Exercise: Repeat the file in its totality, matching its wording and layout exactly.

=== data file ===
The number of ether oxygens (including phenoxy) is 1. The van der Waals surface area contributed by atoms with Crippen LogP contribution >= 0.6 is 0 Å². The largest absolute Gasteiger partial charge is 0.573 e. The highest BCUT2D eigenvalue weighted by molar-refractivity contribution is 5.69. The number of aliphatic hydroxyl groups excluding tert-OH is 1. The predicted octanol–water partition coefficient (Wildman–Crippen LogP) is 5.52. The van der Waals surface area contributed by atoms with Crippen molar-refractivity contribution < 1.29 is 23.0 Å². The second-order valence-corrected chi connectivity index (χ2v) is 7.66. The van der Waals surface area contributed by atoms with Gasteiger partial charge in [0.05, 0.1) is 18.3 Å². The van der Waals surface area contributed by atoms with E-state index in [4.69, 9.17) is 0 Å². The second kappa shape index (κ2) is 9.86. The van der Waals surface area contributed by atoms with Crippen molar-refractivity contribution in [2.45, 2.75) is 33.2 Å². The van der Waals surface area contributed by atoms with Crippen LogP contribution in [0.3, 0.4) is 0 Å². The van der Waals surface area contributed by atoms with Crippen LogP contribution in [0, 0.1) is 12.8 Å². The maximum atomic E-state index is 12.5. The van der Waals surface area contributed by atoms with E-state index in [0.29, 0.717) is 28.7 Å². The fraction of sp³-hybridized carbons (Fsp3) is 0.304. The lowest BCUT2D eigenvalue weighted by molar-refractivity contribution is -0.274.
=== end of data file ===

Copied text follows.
The number of ether oxygens (including phenoxy) is 1. The van der Waals surface area contributed by atoms with Crippen LogP contribution >= 0.6 is 0 Å². The largest absolute Gasteiger partial charge is 0.573 e. The highest BCUT2D eigenvalue weighted by molar-refractivity contribution is 5.69. The number of aliphatic hydroxyl groups excluding tert-OH is 1. The predicted octanol–water partition coefficient (Wildman–Crippen LogP) is 5.52. The van der Waals surface area contributed by atoms with Crippen molar-refractivity contribution < 1.29 is 23.0 Å². The second-order valence-corrected chi connectivity index (χ2v) is 7.66. The van der Waals surface area contributed by atoms with Gasteiger partial charge in [0.05, 0.1) is 18.3 Å². The van der Waals surface area contributed by atoms with E-state index in [4.69, 9.17) is 0 Å². The second kappa shape index (κ2) is 9.86. The van der Waals surface area contributed by atoms with Crippen molar-refractivity contribution in [2.45, 2.75) is 33.2 Å². The van der Waals surface area contributed by atoms with Crippen LogP contribution in [0.3, 0.4) is 0 Å². The van der Waals surface area contributed by atoms with Crippen LogP contribution in [0, 0.1) is 12.8 Å². The maximum atomic E-state index is 12.5. The van der Waals surface area contributed by atoms with E-state index in [0.29, 0.717) is 28.7 Å². The fraction of sp³-hybridized carbons (Fsp3) is 0.304. The lowest BCUT2D eigenvalue weighted by molar-refractivity contribution is -0.274.